As for Harris' rather negative revision of library history, I think a major factor is the era during which it was written. In 1973, this country was suffering through the most unpopular war in its history, Vietnam (though our current war is right up there). Never before had so many citizens found their voice and demonstrated, protested, and even resorted to violence on numerous occasions. In addition, the media coverage of that era was far more extensive than ever before, providing almost the entire country with up-to-the-second news and opinions, and other fuel for the fire. Subversiveness was kind of the norm and maybe that played a part in Harris' re-interpretation of library history.

Laura Elizabeth said...
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Laura Elizabeth said...

I wouldn’t say that library founders and philanthropists were attempting to control the lower immigrant communities through libraries, as much as they were attempting to influence them. I think it is a part of our ego-centric human nature to attempt (perhaps unconsciounsly) to encourage others to be like us, or for us to at least hold a desire for people to be like us. Any “threat” the immigrants held would be of a moral nature and not of a physical/power one. After all, isn’t an educated lower working class is more of a “threat” to the upper class than an uneducated lower working class?

Libraries can have a high amount of influence on their patrons, which in a way is a type of social control. However, they have no control whatsoever over the amount of influence that patron allows them to impart upon him or her.

I think Harris’ claim that the existence of the public library is in jeopardy is a wee bit rediculous, but his entire article seemed to come from a completely different angle than any other we have read so far. Some historians portray library history in a glass-half-empty fashion, but this glass didn't seem to have any water in it at all. This article is the first article I have read that has portrayed Melvin Dewey in less than an ultra-positive light*. The article definately caused my eyebrows to raise more than once, but it has also challenged me to more critical of the articles we are reading. I am not ready to accept this article as truth, but perhaps that is because I just don't want to believe that the elite upperclass had so much more influence on libraries than the librarians themselves.

Public libraries still serve as an important part of a community, even if that community neglects it more than it should. The libraries in my area, for example, have developed wonderful reading programs for young children (under 5) during the school year that are very popular among the children and the parents. And as long as public libraries still provide a variety of reading, I still forsee older readers perusing the shelves of the public library for many years to come.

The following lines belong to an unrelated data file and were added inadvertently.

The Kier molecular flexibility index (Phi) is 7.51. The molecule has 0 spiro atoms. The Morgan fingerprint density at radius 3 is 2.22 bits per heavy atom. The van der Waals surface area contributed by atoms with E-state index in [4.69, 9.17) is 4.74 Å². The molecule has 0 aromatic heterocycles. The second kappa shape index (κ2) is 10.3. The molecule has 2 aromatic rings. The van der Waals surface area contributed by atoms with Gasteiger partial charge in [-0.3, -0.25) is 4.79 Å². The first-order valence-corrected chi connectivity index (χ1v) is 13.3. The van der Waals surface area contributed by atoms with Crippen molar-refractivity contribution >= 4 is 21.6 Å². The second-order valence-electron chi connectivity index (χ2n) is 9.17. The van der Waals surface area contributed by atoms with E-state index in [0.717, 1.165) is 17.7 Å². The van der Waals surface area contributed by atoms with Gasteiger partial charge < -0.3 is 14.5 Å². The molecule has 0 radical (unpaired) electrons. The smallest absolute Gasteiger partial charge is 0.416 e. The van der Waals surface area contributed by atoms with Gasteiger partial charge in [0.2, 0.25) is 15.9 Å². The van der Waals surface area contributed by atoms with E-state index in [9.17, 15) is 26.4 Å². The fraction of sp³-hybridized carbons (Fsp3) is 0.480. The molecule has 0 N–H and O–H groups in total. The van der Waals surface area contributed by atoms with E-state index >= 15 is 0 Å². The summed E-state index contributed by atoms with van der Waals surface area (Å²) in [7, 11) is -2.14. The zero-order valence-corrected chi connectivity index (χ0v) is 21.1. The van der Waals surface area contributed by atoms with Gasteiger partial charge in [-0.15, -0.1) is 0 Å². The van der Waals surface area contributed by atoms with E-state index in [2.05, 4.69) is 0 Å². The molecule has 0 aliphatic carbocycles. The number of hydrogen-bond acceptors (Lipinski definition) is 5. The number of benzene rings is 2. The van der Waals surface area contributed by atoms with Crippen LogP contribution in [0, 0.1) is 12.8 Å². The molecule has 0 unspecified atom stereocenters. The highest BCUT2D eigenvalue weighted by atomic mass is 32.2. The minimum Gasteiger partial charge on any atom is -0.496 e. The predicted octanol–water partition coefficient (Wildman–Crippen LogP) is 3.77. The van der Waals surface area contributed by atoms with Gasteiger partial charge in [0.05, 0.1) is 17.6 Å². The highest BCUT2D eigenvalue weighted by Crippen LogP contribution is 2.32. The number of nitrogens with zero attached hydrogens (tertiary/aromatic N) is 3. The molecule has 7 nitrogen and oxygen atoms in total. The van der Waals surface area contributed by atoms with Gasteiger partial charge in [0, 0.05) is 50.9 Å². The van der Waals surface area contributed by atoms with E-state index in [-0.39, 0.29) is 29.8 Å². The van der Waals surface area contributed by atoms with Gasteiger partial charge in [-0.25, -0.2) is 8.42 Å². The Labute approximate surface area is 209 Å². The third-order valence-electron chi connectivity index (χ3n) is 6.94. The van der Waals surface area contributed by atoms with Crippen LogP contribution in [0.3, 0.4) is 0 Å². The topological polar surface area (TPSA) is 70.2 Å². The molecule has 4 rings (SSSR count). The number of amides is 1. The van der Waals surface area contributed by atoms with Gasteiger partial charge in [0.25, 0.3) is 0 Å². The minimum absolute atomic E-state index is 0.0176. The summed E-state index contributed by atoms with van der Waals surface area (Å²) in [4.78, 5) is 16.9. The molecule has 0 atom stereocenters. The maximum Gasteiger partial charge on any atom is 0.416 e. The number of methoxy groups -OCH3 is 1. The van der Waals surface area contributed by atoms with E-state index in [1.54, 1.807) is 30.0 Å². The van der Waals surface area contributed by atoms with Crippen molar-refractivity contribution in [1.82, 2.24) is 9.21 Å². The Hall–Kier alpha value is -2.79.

*[Librarians, led by men like Melvin Dewey, spent the majority of their waking hours attempting to reduce library work to a “mechanical art,” and their mind-numbing articles weighed heavily upon the pages of Library Journal.]

Hannah Gray said...

What I found to be the most fascinating aspect of Harris' articles were his assertions about librarians themselves. Instead of paying attention to the "public library myth" I was drawn in by Harris' descriptions of the librarian of yesterday and today's myth. "Librarians," Harris asserts, "seemed to feel that they enjoyed a mandate from God to enlighten the immigrant and went about their various tasks in a spirit of authoritarianism that reminds one of the 'moral stewardship' of an earlier generation of librarians" (2512). Harris further encourages the myth of the stern and tyrannical librarian and though his claims may be true of many librarians (in fact I have known of few to fit this profile), I think these comments are really more of an over-generalization than anything else. As another blogger pointed out neither Harris nor Dain claim to be using statistical analysis in their writings. However, many of Harris' claims are not backed up at all.
It is true, however, that Harris offers a real opportunity for change by pointing out the flaws of the American Public Library System rather than writing a fawning, self-congratulatory piece. Many of his gross over generalizations in their criticism, however, offer no suggestions for change. Harris instead offers that librarians were "convinced that most Americans were unappreciative and unreachable, [and so] they became increasingly autocratic and elitist and made their libraries even less appealing to the common man" (2513). I realize that Harris probably did not intend for his article to be the absolute Gospel concerning the history of librarians attitudes, but I still question how he can infer how all librarians thought and acted during a particular time period.

Quinn Fullenkamp said...

I think Harris' article raises the issue that Library History needs to become a serious area of study for all library school students, and even history students. We have now gone from patting ourselves on the back to taking a highly critical stance on our past works and deeds within the walls of the library. How will the historians in 30 years view our work today, in light of Google, technology, the Gates Foundation and so on? Laura's comments on the influence of the library are quite pithy. How much influence have certain groups allowed from the library? Was the library a tool of oppression, and I just don't know it yet?